Cardon was the only one of six superintendent candidates asked back for a fit-to-district interview after the original round of interviews earlier this year.

Board trustees were enthusiastic about Cardon coming on board and unanimously approved hiring her 7-0 and gave her a three-year contract.

New TCAPS superintendent gets 3-year deal

Anderson said he is not sure where the health of the board’s relationship with Cardon stands at this point, but he did say he was concerned about the situation.

“The superintendent has to have the faith and confidence in the board of education, and the board of education has to have the faith and confidence and trust in the superintendent,” Anderson said. “I’m not sure where this is going. From here, I just have to try and make the best decisions possible for the community and the kids that attend TCAPS.”

Cardon said she was not at liberty to comment what was discussed during the closed session.

Kelly said Thursday she was not aware of discussions happening in the community about Cardon’s possible departure, but replied “no comment” when asked if a separation agreement for Cardon was currently being brokered.

“I’m done with the conversation,” Kelly said. “This is getting into confidential information that I don’t think is necessary.”

The Record-Eagle reached out to Traverse Bay Area Intermediate School District Superintendent Nick Ceglarek for comment Thursday. Ceglarek responded through email saying that “TBAISD would not comment on the accusation or situation other than, as a service agency, we will continue to support TCAPS in any way possible as they (manage) this potential change.”

Kelly said Thursday she had not reached out to Ceglarek or the TBAISD regarding Cardon’s employment with the district and was “dumbfounded” and “speechless” by what she was hearing.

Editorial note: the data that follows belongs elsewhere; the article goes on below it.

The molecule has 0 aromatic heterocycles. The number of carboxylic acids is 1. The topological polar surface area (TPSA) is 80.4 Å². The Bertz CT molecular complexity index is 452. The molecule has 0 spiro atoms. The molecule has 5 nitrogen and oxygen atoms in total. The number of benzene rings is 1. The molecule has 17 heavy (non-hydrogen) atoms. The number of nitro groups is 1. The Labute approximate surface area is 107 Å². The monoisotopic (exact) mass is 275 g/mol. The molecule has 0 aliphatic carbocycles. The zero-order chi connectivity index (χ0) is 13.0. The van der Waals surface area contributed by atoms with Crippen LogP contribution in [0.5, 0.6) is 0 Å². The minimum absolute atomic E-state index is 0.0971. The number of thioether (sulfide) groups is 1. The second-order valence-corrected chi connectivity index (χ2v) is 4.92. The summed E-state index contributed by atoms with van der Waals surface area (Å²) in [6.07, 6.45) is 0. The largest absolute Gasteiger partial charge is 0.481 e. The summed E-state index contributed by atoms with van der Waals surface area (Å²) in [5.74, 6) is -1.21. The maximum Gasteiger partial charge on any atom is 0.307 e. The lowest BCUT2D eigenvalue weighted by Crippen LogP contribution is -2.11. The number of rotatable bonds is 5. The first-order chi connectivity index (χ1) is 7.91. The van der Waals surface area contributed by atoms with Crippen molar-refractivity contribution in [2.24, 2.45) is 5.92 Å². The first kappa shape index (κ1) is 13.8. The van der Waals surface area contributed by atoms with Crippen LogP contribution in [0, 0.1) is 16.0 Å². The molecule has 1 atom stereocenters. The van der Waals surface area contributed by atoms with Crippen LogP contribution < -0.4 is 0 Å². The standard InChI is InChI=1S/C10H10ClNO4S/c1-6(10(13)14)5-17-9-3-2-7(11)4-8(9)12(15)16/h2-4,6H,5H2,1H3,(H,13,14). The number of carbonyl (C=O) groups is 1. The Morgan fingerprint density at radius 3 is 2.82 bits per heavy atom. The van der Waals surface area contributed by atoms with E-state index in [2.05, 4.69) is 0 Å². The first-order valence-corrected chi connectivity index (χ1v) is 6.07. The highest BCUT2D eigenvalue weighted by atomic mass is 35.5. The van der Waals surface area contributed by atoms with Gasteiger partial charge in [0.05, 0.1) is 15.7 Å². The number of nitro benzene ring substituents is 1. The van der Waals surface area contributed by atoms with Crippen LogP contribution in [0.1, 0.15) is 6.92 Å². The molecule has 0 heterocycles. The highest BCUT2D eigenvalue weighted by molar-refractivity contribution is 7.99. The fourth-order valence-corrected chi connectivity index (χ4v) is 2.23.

“I am just not in a position to talk about this,” Kelly said. “This is way over my head.”

The Traverse City Administrators Association released a statement Friday morning ahead of Cardon’s possible departure that said: “The TCAA is surprised and disappointed to hear about this sudden transition in leadership for our district. We would like to thank Mrs. Ann Cardon for the time and effort she put forth. Her focus and attention to teaching and learning has been positive, inspirational, and appreciated. Disruptions like this have a huge impact on an organization that serves nearly 10,000 students.”

Klegman, Forton, Leonhardt as well as fellow trustee Doris Ellery did not return calls for comment by Friday morning.

The meeting Friday will take place in Conference Room C of the Tompkins Boardman Administration Center. It will not be televised, but the Record-Eagle will livestream the meeting on its Facebook page. Moon Mohr criticized the timing of the meeting, which is scheduled for 3 p.m., saying most teachers, principals and parents won’t be able to attend.

“Who is most important here? It is our children. It is our families. It is our teachers. It is our principals. Those are the most important people,” Moon Mohr said. “What is a board member? Really? We’re not special. We’re not powerful. We are there to make sure the business is carried out in a way that is right for those most important people.”